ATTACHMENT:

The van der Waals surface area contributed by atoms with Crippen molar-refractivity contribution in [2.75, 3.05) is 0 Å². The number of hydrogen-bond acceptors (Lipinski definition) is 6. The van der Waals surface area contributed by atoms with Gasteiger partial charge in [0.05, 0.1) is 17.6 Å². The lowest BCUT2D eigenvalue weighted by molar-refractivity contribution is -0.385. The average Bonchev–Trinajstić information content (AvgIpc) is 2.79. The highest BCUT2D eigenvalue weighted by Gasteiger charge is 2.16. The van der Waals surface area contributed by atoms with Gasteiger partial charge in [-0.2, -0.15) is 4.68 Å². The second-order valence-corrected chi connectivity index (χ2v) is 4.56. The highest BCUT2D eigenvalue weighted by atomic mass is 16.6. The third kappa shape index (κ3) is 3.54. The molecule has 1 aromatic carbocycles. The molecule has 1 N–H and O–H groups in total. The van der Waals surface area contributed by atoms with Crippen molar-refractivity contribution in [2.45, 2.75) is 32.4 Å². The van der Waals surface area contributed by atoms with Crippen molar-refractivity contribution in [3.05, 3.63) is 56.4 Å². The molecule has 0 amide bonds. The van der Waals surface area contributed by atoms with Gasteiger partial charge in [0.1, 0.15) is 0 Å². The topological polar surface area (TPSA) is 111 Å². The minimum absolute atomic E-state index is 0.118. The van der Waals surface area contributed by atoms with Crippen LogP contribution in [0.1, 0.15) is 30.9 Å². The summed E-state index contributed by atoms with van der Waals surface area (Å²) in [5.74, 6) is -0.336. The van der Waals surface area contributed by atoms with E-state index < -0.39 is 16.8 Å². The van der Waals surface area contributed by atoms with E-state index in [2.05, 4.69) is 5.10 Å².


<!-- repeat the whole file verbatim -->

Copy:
The van der Waals surface area contributed by atoms with Crippen molar-refractivity contribution in [2.75, 3.05) is 0 Å². The number of hydrogen-bond acceptors (Lipinski definition) is 6. The van der Waals surface area contributed by atoms with Gasteiger partial charge in [0.05, 0.1) is 17.6 Å². The lowest BCUT2D eigenvalue weighted by molar-refractivity contribution is -0.385. The average Bonchev–Trinajstić information content (AvgIpc) is 2.79. The highest BCUT2D eigenvalue weighted by Gasteiger charge is 2.16. The van der Waals surface area contributed by atoms with Gasteiger partial charge in [-0.2, -0.15) is 4.68 Å². The second-order valence-corrected chi connectivity index (χ2v) is 4.56. The highest BCUT2D eigenvalue weighted by atomic mass is 16.6. The third kappa shape index (κ3) is 3.54. The molecule has 1 aromatic carbocycles. The molecule has 1 N–H and O–H groups in total. The van der Waals surface area contributed by atoms with Crippen molar-refractivity contribution in [2.45, 2.75) is 32.4 Å². The van der Waals surface area contributed by atoms with Crippen molar-refractivity contribution in [3.05, 3.63) is 56.4 Å². The molecule has 0 amide bonds. The van der Waals surface area contributed by atoms with Gasteiger partial charge in [0.1, 0.15) is 0 Å². The topological polar surface area (TPSA) is 111 Å². The minimum absolute atomic E-state index is 0.118. The van der Waals surface area contributed by atoms with Crippen LogP contribution in [0.1, 0.15) is 30.9 Å². The summed E-state index contributed by atoms with van der Waals surface area (Å²) in [5.74, 6) is -0.336. The van der Waals surface area contributed by atoms with E-state index < -0.39 is 16.8 Å². The van der Waals surface area contributed by atoms with E-state index in [2.05, 4.69) is 5.10 Å².